Ultimately, the goal toward which metabolic modeling must advance is a reconstruction of metabolism at the whole-plant level. While in principle FBA is well suited to dealing with interacting cell types, considering whole plants raises the problem of temporal differences in metabolism during the development of the tissues (Walton and de Jong, 1990). A particular issue is that the pattern of growth of most plant tissues is not uniform with time: cells are initiated by division at the meristem and subsequently grow by expansion. This represents two very different modes of growth that will not be fully captured by constraints derived from biomass composition of mature cells. This is because such constraints assume that each component of biomass accumulates in a linear fashion and in the same proportion over the history of the cell. This is unlikely to be true since the nature of biomass accumulation during cell expansion is different to that during division (Thornley and Johnson, 1990). Moreover mature organs can make a significant contribution to whole-plant metabolism while not growing at all. Thus, the growth-based objective functions that currently tend to dominate flux-balance modeling would not be appropriate. On the other hand, differentiation and secondary growth can occur after organs have reached maturity, especially the synthesis of lignins and hemicelluloses prior to senescence (Amthor, 2000); and at the whole-plant scale, remobilization of resources during senescence can be quantitatively important for sink metabolism (Taylor et al., 2010). There is also the issue of environment to consider: acclimation to changing conditions is often associated with altered growth and composition (Armstrong et al., 2006) and leaves, in particular, are especially sensitive to diurnal fluctuations in light intensity. While none of these problems are insurmountable, it is obvious that careful consideration of objective functions and constraints that can usefully bound the flux space will be required. Additional experimental measures of growth and composition on a finer-grained scale will surely be necessary (Pramanik and Keasling, 1997). Computational approaches, such as dynamic FBA (Mahadevan et al., 2002), will also have to be developed to allow steady-state models to be concatenated along a developmental time axis.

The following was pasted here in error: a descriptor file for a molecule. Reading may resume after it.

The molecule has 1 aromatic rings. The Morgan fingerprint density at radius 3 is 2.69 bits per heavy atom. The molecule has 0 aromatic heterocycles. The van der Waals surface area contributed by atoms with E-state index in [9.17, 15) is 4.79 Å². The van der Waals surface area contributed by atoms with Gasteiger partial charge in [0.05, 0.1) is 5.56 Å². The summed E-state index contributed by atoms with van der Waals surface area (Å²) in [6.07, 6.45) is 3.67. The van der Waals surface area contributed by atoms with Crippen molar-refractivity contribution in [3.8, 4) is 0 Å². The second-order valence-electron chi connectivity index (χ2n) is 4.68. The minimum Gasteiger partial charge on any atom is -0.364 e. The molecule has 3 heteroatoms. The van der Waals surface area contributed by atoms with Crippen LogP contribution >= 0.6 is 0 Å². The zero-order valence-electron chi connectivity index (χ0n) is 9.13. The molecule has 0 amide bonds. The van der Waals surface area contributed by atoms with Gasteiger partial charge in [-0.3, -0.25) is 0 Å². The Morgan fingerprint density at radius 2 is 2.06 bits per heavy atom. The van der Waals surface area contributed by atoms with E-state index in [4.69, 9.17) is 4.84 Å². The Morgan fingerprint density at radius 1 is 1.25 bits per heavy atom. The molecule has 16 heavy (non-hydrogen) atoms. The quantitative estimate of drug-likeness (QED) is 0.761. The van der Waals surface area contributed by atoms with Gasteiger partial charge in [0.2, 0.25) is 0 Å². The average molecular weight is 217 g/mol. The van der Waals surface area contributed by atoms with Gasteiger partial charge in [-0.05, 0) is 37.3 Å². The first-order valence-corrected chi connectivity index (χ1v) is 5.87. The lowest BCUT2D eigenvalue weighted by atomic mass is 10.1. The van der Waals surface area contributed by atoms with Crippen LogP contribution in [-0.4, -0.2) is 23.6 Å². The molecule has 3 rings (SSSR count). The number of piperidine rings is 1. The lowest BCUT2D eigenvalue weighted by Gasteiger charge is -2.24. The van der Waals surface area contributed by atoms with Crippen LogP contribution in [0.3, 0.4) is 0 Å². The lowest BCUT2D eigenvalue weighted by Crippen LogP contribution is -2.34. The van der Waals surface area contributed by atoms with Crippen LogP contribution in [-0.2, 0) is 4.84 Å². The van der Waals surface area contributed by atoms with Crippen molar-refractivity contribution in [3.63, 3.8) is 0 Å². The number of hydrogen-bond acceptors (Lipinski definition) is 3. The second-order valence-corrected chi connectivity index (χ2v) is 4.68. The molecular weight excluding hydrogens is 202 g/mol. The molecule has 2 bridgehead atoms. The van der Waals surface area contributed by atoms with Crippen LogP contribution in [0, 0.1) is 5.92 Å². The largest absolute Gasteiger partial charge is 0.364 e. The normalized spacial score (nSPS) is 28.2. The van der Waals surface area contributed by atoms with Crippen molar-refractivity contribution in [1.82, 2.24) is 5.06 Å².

Given the considerable effort that will be required to develop such sophisticated metabolic models, it is worth establishing at the outset the type of biological insights that might be expected from the approach. As we have already discussed, flux-balance modeling can highlight non-intuitive metabolic routes that may be worthy of subsequent experimental investigation. Flux-balance modeling can also be a useful means of predicting changes in flux under different conditions and with different nutrient sources, providing a deeper understanding of the metabolic demands of a varying environment. And because of the optimization algorithms at the heart of FBA, it is inherently good at examining the theoretical yield limits and energetic efficiencies of the metabolic networks under consideration.